Ahlam Shibli: Max Wigram Gallery

By Demos, T. J. | Artforum International, November 2006 | Go to article overview

Ahlam Shibli: Max Wigram Gallery


Demos, T. J., Artforum International


In one black-and-white snapshot, Palestinian photographer Ahlam Shibli captures a seemingly prosaic handshake between an officer and a younger graduate during an Israeli military ceremony that concludes training camp. Fleetingly documentary rather than officially contrived, the photograph bears an oblique viewpoint that situates us behind the soldier, whose downward gaze falls deferentially--and perhaps insecurely--below the piercing confidence of his superior's. It is one of eighty-five photographs that comprise "Trackers," 2005, a series portraying the everyday life of young soldiers entering the Israel Defense Forces. The surprise hits when we learn that these men are not Jewish Israelis fulfilling their conscription, but voluntarily enlisted Palestinian Arabs of Bedouin descent.

Given the present conditions of political polarization, one might suspect that for Shibli, this phenomenon represents a double treachery--Bedouins betraying both their own ethnic group (also the artist's) and other Palestinians. But remarkably, the photographs do not overtly condemn or politicize. Instead, the artist's approach is documentary and neutral, elaborated with objective distance and through intimate close-ups of individuals. The resulting group of large-scale prints in color and black and white, thoroughly covering the gallery's walls, encourages a suspension of ethical judgment and presents a psychosocial study of a marginal culture.

That Shibli effectively teases out the complexity of her subjects' chosen path makes these images compelling. The series emphasizes nonheroic shots that humbly show soldiers during various exercises--learning to fire guns, apply camouflage makeup, hold grenades--and are free from scenes of conflict or of interactions with Israeli or Arab civilians. Portraying camaraderie among cadets, the photographs also grant access to their domestic lives during days off, depicting the young men riding horses--a longstanding Arab symbol of freedom--among hilltop villages. …

The rest of this article is only available to active members of Questia

Already a member? Log in now.

Notes for this article

Add a new note
If you are trying to select text to create highlights or citations, remember that you must now click or tap on the first word, and then click or tap on the last word.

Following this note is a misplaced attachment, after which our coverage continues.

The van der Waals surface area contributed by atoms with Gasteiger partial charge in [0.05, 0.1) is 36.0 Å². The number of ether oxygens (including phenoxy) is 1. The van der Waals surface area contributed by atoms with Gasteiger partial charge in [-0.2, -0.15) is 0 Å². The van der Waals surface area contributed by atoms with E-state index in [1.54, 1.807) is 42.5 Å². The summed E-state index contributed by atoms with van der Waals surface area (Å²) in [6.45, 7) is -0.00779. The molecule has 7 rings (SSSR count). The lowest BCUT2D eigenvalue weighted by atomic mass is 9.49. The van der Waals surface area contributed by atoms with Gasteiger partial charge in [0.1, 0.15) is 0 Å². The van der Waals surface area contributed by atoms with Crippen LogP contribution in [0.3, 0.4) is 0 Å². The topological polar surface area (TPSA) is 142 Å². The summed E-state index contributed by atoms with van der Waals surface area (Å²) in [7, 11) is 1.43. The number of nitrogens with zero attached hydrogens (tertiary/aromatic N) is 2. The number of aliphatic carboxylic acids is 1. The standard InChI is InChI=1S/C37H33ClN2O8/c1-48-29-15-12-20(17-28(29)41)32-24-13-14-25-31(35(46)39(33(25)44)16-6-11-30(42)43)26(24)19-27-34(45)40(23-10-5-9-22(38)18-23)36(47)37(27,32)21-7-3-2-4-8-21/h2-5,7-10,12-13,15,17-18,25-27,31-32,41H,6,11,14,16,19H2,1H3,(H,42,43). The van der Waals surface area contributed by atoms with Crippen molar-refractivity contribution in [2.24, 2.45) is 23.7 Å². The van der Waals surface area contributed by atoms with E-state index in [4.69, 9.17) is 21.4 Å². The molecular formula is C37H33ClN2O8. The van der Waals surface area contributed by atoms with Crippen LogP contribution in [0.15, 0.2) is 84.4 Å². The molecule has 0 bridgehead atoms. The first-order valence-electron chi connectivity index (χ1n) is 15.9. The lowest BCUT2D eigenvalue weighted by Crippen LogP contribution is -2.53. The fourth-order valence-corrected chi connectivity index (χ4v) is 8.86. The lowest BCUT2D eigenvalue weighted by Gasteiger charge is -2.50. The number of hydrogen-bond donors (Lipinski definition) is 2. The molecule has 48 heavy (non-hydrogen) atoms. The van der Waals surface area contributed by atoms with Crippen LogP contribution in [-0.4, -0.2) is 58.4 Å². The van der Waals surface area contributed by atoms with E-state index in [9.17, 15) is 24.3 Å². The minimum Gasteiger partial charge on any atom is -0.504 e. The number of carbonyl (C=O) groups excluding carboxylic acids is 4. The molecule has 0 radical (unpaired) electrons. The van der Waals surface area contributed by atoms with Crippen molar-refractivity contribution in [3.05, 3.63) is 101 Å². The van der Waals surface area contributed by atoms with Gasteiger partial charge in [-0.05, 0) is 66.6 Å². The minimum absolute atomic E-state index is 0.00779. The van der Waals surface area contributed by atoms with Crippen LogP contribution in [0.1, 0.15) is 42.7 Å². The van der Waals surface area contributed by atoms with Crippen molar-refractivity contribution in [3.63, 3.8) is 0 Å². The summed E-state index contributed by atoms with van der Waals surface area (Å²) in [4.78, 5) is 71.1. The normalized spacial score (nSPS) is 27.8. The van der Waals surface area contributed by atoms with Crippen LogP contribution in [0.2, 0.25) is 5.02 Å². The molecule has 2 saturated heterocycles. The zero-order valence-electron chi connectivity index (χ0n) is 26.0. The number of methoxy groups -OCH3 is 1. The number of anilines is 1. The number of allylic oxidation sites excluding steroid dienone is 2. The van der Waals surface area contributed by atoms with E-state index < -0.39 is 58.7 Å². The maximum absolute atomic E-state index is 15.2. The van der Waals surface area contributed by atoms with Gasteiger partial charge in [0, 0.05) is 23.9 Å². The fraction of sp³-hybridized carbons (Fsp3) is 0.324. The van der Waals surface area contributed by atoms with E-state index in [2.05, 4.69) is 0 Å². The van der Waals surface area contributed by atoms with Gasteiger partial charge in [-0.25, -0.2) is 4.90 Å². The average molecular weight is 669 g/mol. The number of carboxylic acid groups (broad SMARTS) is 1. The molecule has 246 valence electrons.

One moment ...
Default project is now your active project.
Project items

Items saved from this article

This article has been saved
Highlights (0)
Some of your highlights are legacy items.

Highlights saved before July 30, 2012 will not be displayed on their respective source pages.

You can easily re-create the highlights by opening the book page or article, selecting the text, and clicking “Highlight.”

Citations (0)
Some of your citations are legacy items.

Any citation created before July 30, 2012 will labeled as a “Cited page.” New citations will be saved as cited passages, pages or articles.

We also added the ability to view new citations from your projects or the book or article where you created them.

Notes (0)
Bookmarks (0)

You have no saved items from this article

Project items include:
  • Saved book/article
  • Highlights
  • Quotes/citations
  • Notes
  • Bookmarks
Notes
Cite this article

Cited article

Style
Citations are available only to our active members.
Buy instant access to cite pages or passages in MLA, APA and Chicago citation styles.

(Einhorn, 1992, p. 25)

(Einhorn 25)

1. Lois J. Einhorn, Abraham Lincoln, the Orator: Penetrating the Lincoln Legend (Westport, CT: Greenwood Press, 1992), 25, http://www.questia.com/read/27419298.

Cited article

Ahlam Shibli: Max Wigram Gallery
Settings

Settings

Typeface
Text size Smaller Larger Reset View mode
Search within

Search within this article

Look up

Look up a word

  • Dictionary
  • Thesaurus
Please submit a word or phrase above.
Print this page

Print this page

Why can't I print more than one page at a time?

Help
Full screen

matching results for page

    Questia reader help

    How to highlight and cite specific passages

    1. Click or tap the first word you want to select.
    2. Click or tap the last word you want to select, and you’ll see everything in between get selected.
    3. You’ll then get a menu of options like creating a highlight or a citation from that passage of text.

    OK, got it!

    Cited passage

    Style
    Citations are available only to our active members.
    Buy instant access to cite pages or passages in MLA, APA and Chicago citation styles.

    "Portraying himself as an honest, ordinary person helped Lincoln identify with his audiences." (Einhorn, 1992, p. 25).

    "Portraying himself as an honest, ordinary person helped Lincoln identify with his audiences." (Einhorn 25)

    "Portraying himself as an honest, ordinary person helped Lincoln identify with his audiences."1

    1. Lois J. Einhorn, Abraham Lincoln, the Orator: Penetrating the Lincoln Legend (Westport, CT: Greenwood Press, 1992), 25, http://www.questia.com/read/27419298.

    Cited passage

    Thanks for trying Questia!

    Please continue trying out our research tools, but please note, full functionality is available only to our active members.

    Your work will be lost once you leave this Web page.

    Buy instant access to save your work.

    Already a member? Log in now.

    Oops!

    An unknown error has occurred. Please click the button below to reload the page. If the problem persists, please try again in a little while.